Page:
A 43-year-old Greek Cypriot man was arrested on Thursday after he was caught on video kicking a Congolese woman holding her baby, an incident that was universally condemned.

Investigations into the attack started on Wednesday afternoon when the case was reported to the police, a police spokesman told the Cyprus Mail. It appears the assault took place near Larnaca port earlier that day against an asylum seeker from Congo, the officer added without providing further details.

The video, posted on Thursday morning on Twitter by anti-racism activist Dr Christos Hadjioannou, was viewed by over 20,000 in just a few hours.

It showed a man hitting and kicking a woman holding an infant in her arms as they are sitting on the pavement. The same man then attacks a black man who was also there before he again moves towards the woman and kicks her in the back.

Another man, who is also thought to be Greek Cypriot but younger than the suspect, is seen trying to push him away from her.

Media reported the woman is a 29-year-old asylum seeker and was holding her 11-month son. The Congolese man who was also at the scene was reported to be her brother.

After the attack, the woman visited the hospital to be examined.

Police said the 43-year-old was arrested in the district around noon on Thursday for offences related to violating certain forms and expressions of the racism and xenophobia law, and the prevention and combatting of all forms of violence against women act while he is also being investigated for assault causing actual bodily harm, public insult and threat.

Attorney General Giorgos Savvides tweeted later in the morning that he had communicated with the chief of police “who assured that a criminal investigation is underway in relation to the incident.”

The attack incited a social media uproar, while officials and other bodies also condemned the assault.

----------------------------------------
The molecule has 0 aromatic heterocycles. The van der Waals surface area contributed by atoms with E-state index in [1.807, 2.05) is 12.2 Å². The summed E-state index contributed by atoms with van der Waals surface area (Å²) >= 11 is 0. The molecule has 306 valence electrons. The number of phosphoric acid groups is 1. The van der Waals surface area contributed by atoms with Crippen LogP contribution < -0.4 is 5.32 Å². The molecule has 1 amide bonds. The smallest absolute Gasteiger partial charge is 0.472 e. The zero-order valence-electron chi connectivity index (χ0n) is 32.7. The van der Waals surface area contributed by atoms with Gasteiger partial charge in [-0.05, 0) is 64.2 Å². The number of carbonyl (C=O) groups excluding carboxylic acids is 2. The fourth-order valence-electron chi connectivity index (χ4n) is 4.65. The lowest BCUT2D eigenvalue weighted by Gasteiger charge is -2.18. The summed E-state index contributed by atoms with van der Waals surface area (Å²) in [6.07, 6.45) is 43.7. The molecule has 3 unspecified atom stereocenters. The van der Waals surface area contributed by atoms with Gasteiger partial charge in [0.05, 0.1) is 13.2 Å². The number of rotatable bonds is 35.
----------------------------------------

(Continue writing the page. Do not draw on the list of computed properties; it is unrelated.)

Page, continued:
“The unacceptable beating of a woman in Larnaca causes sadness and intense disgust,” House President Annita Demetriou tweeted.

She added that such “intense incidents involving racism, intolerance and gender violence” had no place in a state with a rule of law. “We will not stop fighting… to eradicate them,” Demetriou said.

In a statement later in the day, ombudswoman Maria Stylianou-Lottidou said that, in investigating this case, authorities must immediately activate the protocols relating to assault motivated by racism to bring the relevant charge against the suspect.


The ombudswoman added that the video of the incident serves as a “challenge for Cypriot society… dealing with phenomena of racism and bigotry directed against groups of the population who fall outside the stereotypes of what is ‘normal’, or ‘usual’ or ‘acceptable’.”

For their part, the House human rights committee criticised gender-based and racial violence and said they will follow developments on the case.

Equality commissioner Josephine Antoniou also called on the police to immediately investigate the incident, saying the video is “shocking” and “degrades Cyprus and our culture.”

Non-profit organisation ‘generation for change Cy’, who also shared the video, said the man knew the woman as he had previously sold her a car, that was later found to have problems.

“It was reported to us that the woman had bought a car from the perpetrator after being reassured that the car had no issues. However, after the payment, the car had some problems, and the woman took the car to the mechanic to confirm the car’s condition, whereby the mechanic informed her that the car actually had several problems.  “

When the woman told the perpetrator about the car’s issues, the NGO said, he refused to discuss any possible solutions and told her that “nothing could be done to him” in his country and proceeded to attack her.

“We strongly condemn all acts of violence, including acts of violence against the most vulnerable people of our society,” they added, calling on authorities to take action.

Pogo, the Akel-affiliated women’s organisation said the video shows the “racist and sexist violence of a Greek Cypriot man against migrants,” explaining such behaviours stem from institutional racism.

Hadjioannou described the violence as a racial attack. He suggested it was motivated by a “belief of racial superiority” and sarcastically added “the state should step in and hold their babies while we beat them.”

“We can’t stand any more black immigrant women with babies, we are forced to beat them,” the activist added.

Responding to a comment, he said that such incidents happen often, but “only sometimes someone has the courage to record them.”